Beyond public acceptance of energy infrastructure: How citizens make sense and form reactions by enacting networks of entities in infrastructure development

Beyond public acceptance of energy infrastructure: How citizens make sense and form reactions by... This article adds to the growing insight into public acceptance by presenting a novel approach to how citizens make sense of new energy infrastructure. We claim that to understand public acceptance, we need to go beyond the current thinking of citizens framed as passive respondents to proposed projects, and instead view infrastructure projects as enacted by citizens in their local settings. We propose a combination of sensemaking theory and actor–network theory that allows insight into how citizens enact entities from experiences and surroundings in order to create meaning and form a reaction to new infrastructure projects. Empirically, we analyze how four citizens make sense of an electricity cable project through a conversation process with a representative from the infrastructure developer. Interestingly, the formal participation process and the materiality of the cable play minor roles in citizens' sensemaking process. We conclude that insight into the way citizens are making sense of energy infrastructure processes can improve and help to overcome shortcomings in the current thinking about public acceptance and public participation. http://www.deepdyve.com/assets/images/DeepDyve-Logo-lg.png Energy Policy Elsevier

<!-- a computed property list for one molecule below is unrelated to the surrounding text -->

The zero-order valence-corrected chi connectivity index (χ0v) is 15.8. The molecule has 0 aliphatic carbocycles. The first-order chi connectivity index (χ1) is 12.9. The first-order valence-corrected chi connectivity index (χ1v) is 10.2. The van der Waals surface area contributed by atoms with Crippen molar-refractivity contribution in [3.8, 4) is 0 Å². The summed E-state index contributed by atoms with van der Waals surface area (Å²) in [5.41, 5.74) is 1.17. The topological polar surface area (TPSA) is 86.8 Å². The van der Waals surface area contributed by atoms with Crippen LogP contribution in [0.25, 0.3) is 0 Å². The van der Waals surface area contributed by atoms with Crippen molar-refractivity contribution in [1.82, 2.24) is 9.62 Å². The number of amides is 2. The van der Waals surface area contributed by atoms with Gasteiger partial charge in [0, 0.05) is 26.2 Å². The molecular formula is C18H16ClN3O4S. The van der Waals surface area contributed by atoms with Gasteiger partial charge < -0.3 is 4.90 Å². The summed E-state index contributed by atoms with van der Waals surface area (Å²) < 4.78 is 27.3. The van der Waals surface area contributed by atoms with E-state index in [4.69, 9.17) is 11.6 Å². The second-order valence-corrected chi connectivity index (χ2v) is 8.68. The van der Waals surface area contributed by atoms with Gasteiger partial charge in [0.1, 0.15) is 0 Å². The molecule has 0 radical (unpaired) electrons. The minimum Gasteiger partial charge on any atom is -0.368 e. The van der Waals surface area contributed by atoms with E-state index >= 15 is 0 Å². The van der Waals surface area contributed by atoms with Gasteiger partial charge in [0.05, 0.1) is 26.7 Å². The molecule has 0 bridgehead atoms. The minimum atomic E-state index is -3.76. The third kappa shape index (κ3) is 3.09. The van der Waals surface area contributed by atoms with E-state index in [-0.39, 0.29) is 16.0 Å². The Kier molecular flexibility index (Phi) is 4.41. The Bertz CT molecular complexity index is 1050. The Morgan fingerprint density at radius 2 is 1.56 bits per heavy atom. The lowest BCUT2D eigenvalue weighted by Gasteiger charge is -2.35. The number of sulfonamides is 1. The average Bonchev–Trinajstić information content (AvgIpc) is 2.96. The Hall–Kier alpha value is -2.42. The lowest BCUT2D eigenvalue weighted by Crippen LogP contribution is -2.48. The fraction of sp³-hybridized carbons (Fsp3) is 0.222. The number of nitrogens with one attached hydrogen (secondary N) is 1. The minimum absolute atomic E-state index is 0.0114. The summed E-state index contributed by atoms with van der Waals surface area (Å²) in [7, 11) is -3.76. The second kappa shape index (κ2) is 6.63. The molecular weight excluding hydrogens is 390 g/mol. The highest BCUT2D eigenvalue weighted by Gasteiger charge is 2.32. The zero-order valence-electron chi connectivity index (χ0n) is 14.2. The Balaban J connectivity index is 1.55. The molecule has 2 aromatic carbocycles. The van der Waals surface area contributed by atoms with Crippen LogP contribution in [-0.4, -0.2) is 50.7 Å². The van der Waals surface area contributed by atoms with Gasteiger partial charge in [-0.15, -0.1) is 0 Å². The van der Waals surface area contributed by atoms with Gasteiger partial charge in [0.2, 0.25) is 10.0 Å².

Beyond public acceptance of energy infrastructure: How citizens make sense and form reactions by enacting networks of entities in infrastructure development

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Publisher
Elsevier
Copyright
Copyright © 2016 The Authors
ISSN
0301-4215
D.O.I.
10.1016/j.enpol.2016.06.031
Publisher site
See Article on Publisher Site

Abstract

This article adds to the growing insight into public acceptance by presenting a novel approach to how citizens make sense of new energy infrastructure. We claim that to understand public acceptance, we need to go beyond the current thinking of citizens framed as passive respondents to proposed projects, and instead view infrastructure projects as enacted by citizens in their local settings. We propose a combination of sensemaking theory and actor–network theory that allows insight into how citizens enact entities from experiences and surroundings in order to create meaning and form a reaction to new infrastructure projects. Empirically, we analyze how four citizens make sense of an electricity cable project through a conversation process with a representative from the infrastructure developer. Interestingly, the formal participation process and the materiality of the cable play minor roles in citizens' sensemaking process. We conclude that insight into the way citizens are making sense of energy infrastructure processes can improve and help to overcome shortcomings in the current thinking about public acceptance and public participation.

Journal

Energy PolicyElsevier

Published: Sep 1, 2016

References

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